Dental records have confirmed that the skeletal remains found last week in a pickup pulled from Lake Granbury are those of Helen Holladay, a 45-year-old Fort Worth woman who disappeared nearly 35 years ago, authorities said Thursday.
Investigators were prepared to take DNA from the skeleton to compare with samples submitted by Holladay’s two daughters. But that won’t be necessary, said Hood County Sheriff Roger Deeds.
A forensic examiner from the University of North Texas Health Science Center confirmed late Wednesday that Holladay’s dental records matched the teeth of the remains.
Also, a purse found in the truck contained items with Holladay’s name, he said.
The truck was recovered on April 17 after the lake level dropped far enough to expose part of the vehicle. This week, Deeds said, investigators recovered the rusted truck’s vehicle identification number, which matched the VIN of the 1970s-model Chevy truck that was registered to Holladay.
“Everything went back to her,” Deeds said Thursday. “There’s no doubt in my mind it was her. I don’t have a problem with it, and her family doesn’t have a problem it with it.”
The case is not closed, the sheriff said. Investigators are still trying to determine the cause of her death.
“I don’t know if we’ll ever know for sure,” Deeds said, “but that part we’re still investigating.”
Daughter Karen Boatwright Stuart of Fort Worth said she is planning a graveside service for her mother — something that has been denied the family since the woman disappeared in late September 1979.
“I had honestly about given up,” Stuart said Thursday evening. “It has been very hard that she has been missing all these years … We don’t really know exactly the ‘how’ yet, or if we ever will.
“But it helps us now not to wonder where she is, because we worried about it a lot.”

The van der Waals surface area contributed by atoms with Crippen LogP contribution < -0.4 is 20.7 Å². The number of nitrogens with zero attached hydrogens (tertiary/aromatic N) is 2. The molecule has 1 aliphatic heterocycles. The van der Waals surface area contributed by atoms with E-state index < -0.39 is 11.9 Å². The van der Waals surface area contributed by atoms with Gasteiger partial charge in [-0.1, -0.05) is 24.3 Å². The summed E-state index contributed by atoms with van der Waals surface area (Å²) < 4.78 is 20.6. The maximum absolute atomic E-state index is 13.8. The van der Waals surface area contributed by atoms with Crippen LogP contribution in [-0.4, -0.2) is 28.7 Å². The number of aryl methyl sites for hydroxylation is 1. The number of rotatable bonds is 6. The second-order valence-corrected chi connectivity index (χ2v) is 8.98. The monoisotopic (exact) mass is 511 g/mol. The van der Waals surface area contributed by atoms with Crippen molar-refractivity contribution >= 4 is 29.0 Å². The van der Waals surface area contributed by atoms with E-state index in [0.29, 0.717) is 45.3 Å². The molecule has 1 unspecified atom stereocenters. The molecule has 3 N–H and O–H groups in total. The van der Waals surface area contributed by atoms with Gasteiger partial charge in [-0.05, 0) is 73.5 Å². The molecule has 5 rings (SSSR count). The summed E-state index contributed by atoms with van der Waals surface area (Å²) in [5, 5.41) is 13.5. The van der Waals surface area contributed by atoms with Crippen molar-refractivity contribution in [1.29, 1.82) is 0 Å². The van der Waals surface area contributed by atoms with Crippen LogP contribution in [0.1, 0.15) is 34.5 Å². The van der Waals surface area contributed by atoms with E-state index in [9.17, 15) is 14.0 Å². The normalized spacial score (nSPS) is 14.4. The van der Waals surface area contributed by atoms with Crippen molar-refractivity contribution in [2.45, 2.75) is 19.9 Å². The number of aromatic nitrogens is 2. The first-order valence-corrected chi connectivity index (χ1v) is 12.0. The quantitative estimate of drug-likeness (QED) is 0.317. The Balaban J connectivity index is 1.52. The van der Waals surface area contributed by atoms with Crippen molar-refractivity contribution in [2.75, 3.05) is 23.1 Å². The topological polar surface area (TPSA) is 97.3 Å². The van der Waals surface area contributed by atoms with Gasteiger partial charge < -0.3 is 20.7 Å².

Stuart said her mother, a 45-year-old bank teller, had been living with her second husband, Herman Holladay in Fort Worth, and they also had a weekend home along the shores of Lake Granbury.
Neighbors reported seeing the couple in a violent struggle at the lakeside home on Sept. 29, 1979. They reported seeing the wife leave the home.
Investigators, however, never found enough evidence to charge the husband.
“I know the media has to call her by his last name,” Stuart said, “but we can’t tolerate it because he was so abusive.
“He was able to stay in my mom’s home all that time, which was hard, because we couldn’t get in there to go through her things.”
Herman Holladay died in 1987, a year after Stuart and her younger sister went to court to have their mother legally declared dead “so we could get on with things.”
Stuart said that she and her younger sister, Carlene Boerschig of Benbrook, prefer to think of their mother with the last name of their father, Oran Boatwright, an electrician who died of a heart attack in 1972 at age 44.
Stuart said her mother was from Purves, a small community in Erath County. She met their father, who was from Carlton in Hamilton County, shortly after he returned from serving in the Army during the Korean War. He also served in the tail end of World War II, she said.
The family lived in Fort Worth, but they also kept a farm near Purves, where their dad raised peanuts and a few cattle.
Stuart’s oldest daughter was her mother’s only granddaughter when she disappeared. Now there are four grandchildren and several great grandchildren.
“My younger daughter always wanted to know what my mother was like,” Stuart said. “And I have to say, she was very country. She had a country way of talking, and she was a little bit loud.
“But she had great big smile and a huge heart. That’s my mom.”